Mid-way through a recent group exercise class, the teacher lost me.  She didn’t lose me because of some complicated step sequence or insanely long set of burpees; I mentally checked out because of a few words she kept saying over and over.  “Come on!  Get that body ready for your winter beach vacation!  Think about how you want to look at those holiday parties!  PICTURE HOW YOU’LL LOOK IN THAT DRESS!

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Kitchen Adventures: Summer Kickoff

Since Memorial Day Weekend starts off the summer season, I thought I’d make a beach vacation favorite- crab cakes! I found a great recipe for Crab Cakes with Spicy Mayo on Pinterest. (You had me at spicy.) I swapped plain, nonfat Greek yogurt for mayo in salads and dressings a few years ago, mostly for the taste (I like the tanginess of Greek yogurt) and did the same for this recipe. I also added some Dijon mustard to the mixture for a little extra something. Here’s where I really went rogue: I put the spicy mayo in the crab cakes. Mixed it right in with the crab meat and half the Panko crumbs. It was a good decision. Lightly crispy outside, creamy melt-in-your-mouth goodness inside. When I make these again, I’ll probably make a little extra mayo so I can put some on top, too. I’ll be having the leftover crab cakes tomorrow morning for Crab Cakes Benedict.


Photo courtesy of, as that guy really knows what he’s doing

I’ve given up on good food photography of my own. My dish looked exactly the same, just without the mayo on top.

Farmers’ Market Brunch

I’m baaack. And I brought brunch! We’ve had an exceptionally nice Spring, which has motivated me to take my fitness outside (who can stand to spin in a dark, sweaty room when there’s fresh air and sunshine in which to play?!) and has inspired me to cook with fresh ingredients. I love spending Saturday mornings at the farmers’ market, scooping up fresh produce and other goodies. With this weekend’s haul, I made a tasty Sunday brunch: roasted beet and goat cheese salad, sweet potato and kale hash with an egg over-easy, and fresh-baked rosemary bread (to dip in golden, runny egg yolks). Fresh strawberries provided the perfectly sweet complement to the savory fare. If you want to get a little fancy, try your strawberries with a balsamic reduction to really enhance their flavor (I happened to have used up all my balsamic vinegar last weekend on eggplant and tomato stacks- another fresh veggie treat).





This just may have been one of my favorite brunches. Almost as good as the crab cakes Benedict and Bloody Mary made with bacon-infused vodka at Mad Donna’s in Nashville. Build-your-own Bloody Mary bar? Yes, please! I might need to work on that for my next brunch…

You too can be happy. Really. A Q&A with Shawn Achor


My favorite quote (and lesson): “A rhinoceros is on a treadmill, and it’s sweating and running as fast as it possibly can, and it’s looking up at this poster of this beautiful unicorn. So it’s trying to run as fast as it can to be a unicorn, and inherently it’s creating greater levels of frustration, because it’s not a unicorn, it’s a rhinoceros, and it should be the best rhinoceros that it can be.”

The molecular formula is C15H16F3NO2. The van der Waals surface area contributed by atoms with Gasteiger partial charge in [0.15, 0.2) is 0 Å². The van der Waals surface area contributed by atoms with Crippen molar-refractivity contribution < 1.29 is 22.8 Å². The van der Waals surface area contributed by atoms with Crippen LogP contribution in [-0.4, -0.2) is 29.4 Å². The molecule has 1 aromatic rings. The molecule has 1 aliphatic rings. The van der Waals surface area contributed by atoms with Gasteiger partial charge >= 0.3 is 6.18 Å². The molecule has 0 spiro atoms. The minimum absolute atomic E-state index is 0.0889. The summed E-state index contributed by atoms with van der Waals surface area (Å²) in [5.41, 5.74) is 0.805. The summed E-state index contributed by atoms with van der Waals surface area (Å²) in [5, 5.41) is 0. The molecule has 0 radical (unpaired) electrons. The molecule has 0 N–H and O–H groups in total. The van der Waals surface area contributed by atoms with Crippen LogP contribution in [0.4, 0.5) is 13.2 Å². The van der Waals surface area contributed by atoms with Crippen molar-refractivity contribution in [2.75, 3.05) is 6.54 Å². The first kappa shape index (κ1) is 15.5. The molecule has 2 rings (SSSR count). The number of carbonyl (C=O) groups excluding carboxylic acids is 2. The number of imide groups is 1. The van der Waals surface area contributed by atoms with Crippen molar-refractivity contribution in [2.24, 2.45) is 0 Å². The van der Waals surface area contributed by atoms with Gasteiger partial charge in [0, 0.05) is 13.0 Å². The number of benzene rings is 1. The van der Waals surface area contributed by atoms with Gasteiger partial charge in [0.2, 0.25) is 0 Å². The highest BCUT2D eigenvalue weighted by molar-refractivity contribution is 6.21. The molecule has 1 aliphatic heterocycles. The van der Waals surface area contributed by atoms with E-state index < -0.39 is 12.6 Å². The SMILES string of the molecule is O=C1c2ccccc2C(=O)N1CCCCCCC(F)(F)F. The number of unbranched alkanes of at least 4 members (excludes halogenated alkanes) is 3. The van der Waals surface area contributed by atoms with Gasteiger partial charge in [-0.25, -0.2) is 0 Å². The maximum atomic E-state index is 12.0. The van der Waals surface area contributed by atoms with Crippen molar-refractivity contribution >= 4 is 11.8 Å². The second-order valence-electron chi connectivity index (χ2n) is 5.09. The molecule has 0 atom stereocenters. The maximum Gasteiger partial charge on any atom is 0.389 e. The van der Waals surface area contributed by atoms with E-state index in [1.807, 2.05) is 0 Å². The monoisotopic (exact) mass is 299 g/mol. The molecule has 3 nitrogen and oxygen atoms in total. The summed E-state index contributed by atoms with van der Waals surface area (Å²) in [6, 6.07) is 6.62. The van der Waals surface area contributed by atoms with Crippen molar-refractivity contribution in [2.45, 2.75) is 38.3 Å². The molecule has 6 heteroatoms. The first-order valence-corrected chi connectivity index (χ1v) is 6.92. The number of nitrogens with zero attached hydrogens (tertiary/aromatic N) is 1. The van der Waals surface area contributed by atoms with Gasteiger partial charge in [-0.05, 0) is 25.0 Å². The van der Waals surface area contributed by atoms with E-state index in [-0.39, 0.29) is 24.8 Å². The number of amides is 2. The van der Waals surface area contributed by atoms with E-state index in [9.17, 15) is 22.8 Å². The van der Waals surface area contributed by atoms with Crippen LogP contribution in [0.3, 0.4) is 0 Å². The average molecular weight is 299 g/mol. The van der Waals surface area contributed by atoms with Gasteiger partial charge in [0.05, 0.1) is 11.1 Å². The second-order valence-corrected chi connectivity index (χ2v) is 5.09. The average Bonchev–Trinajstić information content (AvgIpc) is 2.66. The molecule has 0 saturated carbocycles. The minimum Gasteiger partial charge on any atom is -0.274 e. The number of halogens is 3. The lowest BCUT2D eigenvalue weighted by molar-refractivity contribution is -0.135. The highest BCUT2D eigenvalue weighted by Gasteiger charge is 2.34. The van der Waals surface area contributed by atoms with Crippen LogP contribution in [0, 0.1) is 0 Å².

We can’t find happiness by looking at other people. Contentment and success start with accepting ourselves for who we are, without judgment of “good” parts and “bad” parts.

Originally posted on TED Blog:

Photo courtesy TEDxBloomington.

Photo courtesy TEDxBloomington.

“We think we have to be successful, then we’ll be happier. But the real problem is our brains work in the opposite order,” said Shawn Achor in his charming, immensely popular TED Talk from TEDxBloomington, “The happy secret to better work.” Achor is the CEO of consulting firm Good Think, which conducts research on positive psychology and helps people apply it to be happier and more effective at work. His 2011 talk drew on the research from his bestselling book on positive psychology, The Happiness Advantage, and since then he’s had a new question on his mind: Why are some people able to make positive changes in their lives, while others remain stuck in their ways? His latest book, Before Happiness, published last week by Random House, addresses just this question. In it Achor describes the five essential elements that are needed to develop a…

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Chocolate Stout and Irish Cream Whoopie Pies


I recently read that February 24 is National Cupcake Day in Canada. Even though I’m not in Canada, that shouldn’t stop me from celebrating, right? Plus, it’s for a good cause. In that spirit, I share the best cupcakes I ever made. So, they’re actually whoopee pies, which I think are actually much better than cupcakes. They’re easier to eat, and you get a taste of cake and frosting in every bite. What could be better? When I made these Chocolate Stout and Irish Cream Whoopie Pies, I had to give them away so that I wouldn’t eat them all in one weekend. So, yeah, they’re that good.

Originally posted on bake me away!:

Chocolate Stout and Irish Cream Whoopie Pies

I think this marks my first time posting a festive recipe several days before the actual holiday.  Shocking, right?  Unsurprisingly, this was kind of an experiment that I thought about doing awhile ago.  I didn’t come up with the recipe, but did try a different execution of it.

Did you know that I made a wedding cake almost a year ago?  It was this already huge chocolate stout cake recipe tripled and it was ridiculously delicious.  If you’ve never had chocolate stout cake, I think you should change that very soon.  It doesn’t taste beer-y, but has an even deeper chocolate flavor.  And just so you know, even beer haters like it. :)  By the way, all three winners of that Scharffen-Berger Chocolate Adventure Contest (remember?) incorporated stout into their cupcakes.  That’s saying something.

Anyway, I think Deb basically halved that cake recipe (she’d made it into a